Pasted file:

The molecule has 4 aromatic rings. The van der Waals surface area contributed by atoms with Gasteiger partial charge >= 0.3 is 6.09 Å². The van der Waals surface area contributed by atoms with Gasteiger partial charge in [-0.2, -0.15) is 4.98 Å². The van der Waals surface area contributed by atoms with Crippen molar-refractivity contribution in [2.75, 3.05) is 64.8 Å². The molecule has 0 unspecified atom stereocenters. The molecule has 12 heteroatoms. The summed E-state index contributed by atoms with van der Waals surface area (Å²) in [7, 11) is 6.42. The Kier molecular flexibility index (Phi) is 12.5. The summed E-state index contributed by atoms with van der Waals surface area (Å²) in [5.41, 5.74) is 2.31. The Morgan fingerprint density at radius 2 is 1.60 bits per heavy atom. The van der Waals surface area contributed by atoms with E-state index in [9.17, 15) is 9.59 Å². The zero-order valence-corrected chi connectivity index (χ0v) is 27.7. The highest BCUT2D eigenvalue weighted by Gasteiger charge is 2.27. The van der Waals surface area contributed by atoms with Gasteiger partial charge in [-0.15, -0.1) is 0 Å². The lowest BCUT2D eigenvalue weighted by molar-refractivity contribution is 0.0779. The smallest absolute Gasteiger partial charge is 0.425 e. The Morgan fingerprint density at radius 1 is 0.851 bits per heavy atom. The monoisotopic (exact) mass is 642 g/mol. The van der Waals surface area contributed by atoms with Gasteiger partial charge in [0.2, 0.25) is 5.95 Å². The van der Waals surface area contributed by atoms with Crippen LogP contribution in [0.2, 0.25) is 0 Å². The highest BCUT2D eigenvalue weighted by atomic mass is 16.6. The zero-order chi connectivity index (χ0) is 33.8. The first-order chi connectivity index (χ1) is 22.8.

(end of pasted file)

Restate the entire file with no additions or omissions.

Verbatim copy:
The molecule has 4 aromatic rings. The van der Waals surface area contributed by atoms with Gasteiger partial charge >= 0.3 is 6.09 Å². The van der Waals surface area contributed by atoms with Gasteiger partial charge in [-0.2, -0.15) is 4.98 Å². The van der Waals surface area contributed by atoms with Crippen molar-refractivity contribution in [2.75, 3.05) is 64.8 Å². The molecule has 0 unspecified atom stereocenters. The molecule has 12 heteroatoms. The summed E-state index contributed by atoms with van der Waals surface area (Å²) in [7, 11) is 6.42. The Kier molecular flexibility index (Phi) is 12.5. The summed E-state index contributed by atoms with van der Waals surface area (Å²) in [5.41, 5.74) is 2.31. The Morgan fingerprint density at radius 2 is 1.60 bits per heavy atom. The van der Waals surface area contributed by atoms with E-state index in [9.17, 15) is 9.59 Å². The zero-order valence-corrected chi connectivity index (χ0v) is 27.7. The highest BCUT2D eigenvalue weighted by Gasteiger charge is 2.27. The van der Waals surface area contributed by atoms with Gasteiger partial charge in [-0.15, -0.1) is 0 Å². The lowest BCUT2D eigenvalue weighted by molar-refractivity contribution is 0.0779. The smallest absolute Gasteiger partial charge is 0.425 e. The Morgan fingerprint density at radius 1 is 0.851 bits per heavy atom. The monoisotopic (exact) mass is 642 g/mol. The van der Waals surface area contributed by atoms with Gasteiger partial charge in [0.2, 0.25) is 5.95 Å². The van der Waals surface area contributed by atoms with Crippen LogP contribution in [0.2, 0.25) is 0 Å². The highest BCUT2D eigenvalue weighted by atomic mass is 16.6. The zero-order chi connectivity index (χ0) is 33.8. The first-order chi connectivity index (χ1) is 22.8.